Zerto Virtual Replication 5.0 Features – Azure
By now, you are hopefully pretty excited about the upcoming Zerto Virtual Replication (ZVR) 5.0 release. For a quick refresher, checkout Josh’s “DRaaS to Azure” section in this VMworld announcement from a few weeks ago, meaning ZVR 5.0 will support Microsoft Azure as a target platform.
Before we expand on this topic, the main points from that blog were:
- A Zerto Cloud Appliance (ZCA) running in an Azure Windows D3 v2 VM is used to store the replica data in a storage account.
- ZVR 5.0 creates the recovery VMs on the fly upon initiation of a failover, test or migration from either Zerto interface. Replication from both VMware vSphere and Microsoft Hyper-V environments is possible with RPOs in seconds, multi-VM consistent Virtual Protection Groups (VPGs) and fully automated RTOs in minutes.
ZVR 5.0 is the only solution that supports replication to Azure with the enterprise-class features required for scalable DR. Both VMware vSphere and Microsoft Hyper-V environments are supported for replication to Azure. Also, with ZVR being storage-agnostic, you have complete freedom from hypervisor or hardware lock-in.
First, deploy a Windows D3 version 2 virtual machine into Azure in order to install the Zerto Cloud Appliance (ZCA) software. ZCA will handle all the replication and recovery orchestration within Azure.
Second, ensure a connection to Azure is pre-established. This can be done using a VPN gateway, virtual network, or ExpressRoute in order to connect the on premise ZVR and Zerto Virtual Replication Appliances (VRA) to the Azure ZCA.
Lastly, connect your sites and configure your virtual protection groups!
What Happens with my VMs and Data in Azure?
Data in the virtual machine replica disks is replicated and stored into a Storage Account and are stored as single page blobs. Journal volumes are stored in multiple 16MG block blobs, which are cheaper than page blobs. Note that a maximum disk size supported within a page blob is 1TB.
Azure Resource Groups are created for each VPG upon recovery, and recovery settings can be configured such as virtual network on the recovered virtual machine, subnet, instance family, instance size, network security group, and private IP address. Recovered virtual machines use standard (versus premium) disks in Azure.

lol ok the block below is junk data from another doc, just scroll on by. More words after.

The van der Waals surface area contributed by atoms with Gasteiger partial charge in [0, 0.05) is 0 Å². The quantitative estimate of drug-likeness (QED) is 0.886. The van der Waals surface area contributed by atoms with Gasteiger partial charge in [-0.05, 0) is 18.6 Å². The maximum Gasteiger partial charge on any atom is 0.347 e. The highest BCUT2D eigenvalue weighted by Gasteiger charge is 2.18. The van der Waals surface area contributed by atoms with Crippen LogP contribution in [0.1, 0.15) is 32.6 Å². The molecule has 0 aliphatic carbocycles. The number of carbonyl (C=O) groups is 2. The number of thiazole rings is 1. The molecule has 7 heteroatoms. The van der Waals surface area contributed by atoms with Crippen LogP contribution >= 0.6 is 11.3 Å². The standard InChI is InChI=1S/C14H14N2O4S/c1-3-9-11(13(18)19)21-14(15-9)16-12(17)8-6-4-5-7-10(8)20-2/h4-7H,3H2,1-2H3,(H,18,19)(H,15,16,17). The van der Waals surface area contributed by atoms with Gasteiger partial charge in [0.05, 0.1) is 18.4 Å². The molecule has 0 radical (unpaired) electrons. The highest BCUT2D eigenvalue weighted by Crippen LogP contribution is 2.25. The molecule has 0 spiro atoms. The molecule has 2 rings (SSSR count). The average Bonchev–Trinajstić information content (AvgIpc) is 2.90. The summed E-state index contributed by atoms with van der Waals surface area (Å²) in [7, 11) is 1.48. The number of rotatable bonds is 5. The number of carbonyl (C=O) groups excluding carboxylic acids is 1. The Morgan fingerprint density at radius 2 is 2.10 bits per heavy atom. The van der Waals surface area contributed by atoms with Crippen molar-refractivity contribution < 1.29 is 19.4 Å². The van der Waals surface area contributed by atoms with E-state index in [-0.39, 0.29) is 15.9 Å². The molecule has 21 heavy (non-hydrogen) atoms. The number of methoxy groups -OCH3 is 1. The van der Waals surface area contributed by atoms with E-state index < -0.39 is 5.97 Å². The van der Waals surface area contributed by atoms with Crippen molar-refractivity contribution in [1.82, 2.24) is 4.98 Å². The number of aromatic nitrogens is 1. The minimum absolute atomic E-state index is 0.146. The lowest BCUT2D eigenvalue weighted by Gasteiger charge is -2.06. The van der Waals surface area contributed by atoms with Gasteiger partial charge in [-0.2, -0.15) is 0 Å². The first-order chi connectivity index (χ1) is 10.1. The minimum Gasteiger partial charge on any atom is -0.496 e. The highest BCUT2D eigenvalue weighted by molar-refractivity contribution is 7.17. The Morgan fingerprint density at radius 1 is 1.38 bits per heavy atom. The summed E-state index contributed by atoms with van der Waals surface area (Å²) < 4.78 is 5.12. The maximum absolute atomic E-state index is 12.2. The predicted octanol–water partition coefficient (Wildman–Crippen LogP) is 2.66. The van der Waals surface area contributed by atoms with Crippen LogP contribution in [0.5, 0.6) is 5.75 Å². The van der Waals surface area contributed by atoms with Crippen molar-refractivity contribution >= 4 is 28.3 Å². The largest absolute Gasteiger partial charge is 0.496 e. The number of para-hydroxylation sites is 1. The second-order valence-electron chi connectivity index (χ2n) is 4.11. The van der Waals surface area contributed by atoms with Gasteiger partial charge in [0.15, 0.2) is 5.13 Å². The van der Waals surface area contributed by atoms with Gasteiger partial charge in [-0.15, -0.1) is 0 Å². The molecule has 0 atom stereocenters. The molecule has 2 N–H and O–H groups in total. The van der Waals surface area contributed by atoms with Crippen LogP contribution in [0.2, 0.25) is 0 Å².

Is it Truly This Fast?
Recovery Time Objectives (RTOs) in minutes are achieved due to the intimate relationship between Zerto and Microsoft developers to ensure exposure to the proper APIs in order to quickly build VMs and connect those to the appropriate data disks. This relieves the ZCA of valuable resources and helps to deliver the enterprise class dependability that you’d expect from Zerto. Instant copies are created from the replicated blob disks, journal data is applied, and the virtual machine is created using the Create VM API.
This is all coming very soon, so get ready by signing up for the ZVR 5.0 beta while there may still be room! Stayed tuned in the coming weeks for featured articles on additional features and find out how ZVR 5.0 can help you achieve IT Resilience!!
About the Author
Harry is a Technology Evangelist at Zerto focusing on helping customers adopt Zerto’s enterprise class scalability and agility to organizations of all sizes and sectors, and even across clouds, hypervisors, and platforms. Prior to Zerto, Harry spent 5 years with VMware Professional Services as a Senior Consultant architecting and implementing private clouds and major datacenter migrations. Harry then spent another 3 years in VMware’s Technical Marketing focused on product integration and scalability. @HarrySiii